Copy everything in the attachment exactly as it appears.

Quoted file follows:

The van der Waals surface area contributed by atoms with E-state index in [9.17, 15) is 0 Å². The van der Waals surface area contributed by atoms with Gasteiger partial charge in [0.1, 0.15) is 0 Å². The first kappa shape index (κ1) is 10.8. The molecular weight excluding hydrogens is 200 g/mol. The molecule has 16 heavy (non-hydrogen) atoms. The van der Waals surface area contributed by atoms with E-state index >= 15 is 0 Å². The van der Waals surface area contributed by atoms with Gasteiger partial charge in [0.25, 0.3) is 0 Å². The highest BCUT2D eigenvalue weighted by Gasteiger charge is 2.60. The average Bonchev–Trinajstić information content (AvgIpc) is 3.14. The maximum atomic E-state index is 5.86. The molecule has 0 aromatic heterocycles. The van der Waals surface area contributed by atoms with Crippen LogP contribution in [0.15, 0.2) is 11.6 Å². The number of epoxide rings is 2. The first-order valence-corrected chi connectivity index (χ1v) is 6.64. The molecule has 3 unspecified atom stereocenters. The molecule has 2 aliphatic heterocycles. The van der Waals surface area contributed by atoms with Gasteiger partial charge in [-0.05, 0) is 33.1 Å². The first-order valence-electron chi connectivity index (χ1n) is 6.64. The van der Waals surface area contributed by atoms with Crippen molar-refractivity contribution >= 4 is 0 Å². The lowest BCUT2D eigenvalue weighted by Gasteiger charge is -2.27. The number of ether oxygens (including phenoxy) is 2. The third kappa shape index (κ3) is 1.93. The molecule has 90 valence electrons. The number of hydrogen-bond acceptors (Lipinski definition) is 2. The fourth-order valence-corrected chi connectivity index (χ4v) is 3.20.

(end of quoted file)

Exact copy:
The van der Waals surface area contributed by atoms with E-state index in [9.17, 15) is 0 Å². The van der Waals surface area contributed by atoms with Gasteiger partial charge in [0.1, 0.15) is 0 Å². The first kappa shape index (κ1) is 10.8. The molecular weight excluding hydrogens is 200 g/mol. The molecule has 16 heavy (non-hydrogen) atoms. The van der Waals surface area contributed by atoms with E-state index >= 15 is 0 Å². The van der Waals surface area contributed by atoms with Gasteiger partial charge in [0.25, 0.3) is 0 Å². The highest BCUT2D eigenvalue weighted by Gasteiger charge is 2.60. The average Bonchev–Trinajstić information content (AvgIpc) is 3.14. The maximum atomic E-state index is 5.86. The molecule has 0 aromatic heterocycles. The van der Waals surface area contributed by atoms with Crippen LogP contribution in [0.15, 0.2) is 11.6 Å². The number of epoxide rings is 2. The first-order valence-corrected chi connectivity index (χ1v) is 6.64. The molecule has 3 unspecified atom stereocenters. The molecule has 2 aliphatic heterocycles. The van der Waals surface area contributed by atoms with Gasteiger partial charge in [-0.05, 0) is 33.1 Å². The first-order valence-electron chi connectivity index (χ1n) is 6.64. The van der Waals surface area contributed by atoms with Crippen molar-refractivity contribution >= 4 is 0 Å². The lowest BCUT2D eigenvalue weighted by Gasteiger charge is -2.27. The number of ether oxygens (including phenoxy) is 2. The third kappa shape index (κ3) is 1.93. The molecule has 90 valence electrons. The number of hydrogen-bond acceptors (Lipinski definition) is 2. The fourth-order valence-corrected chi connectivity index (χ4v) is 3.20.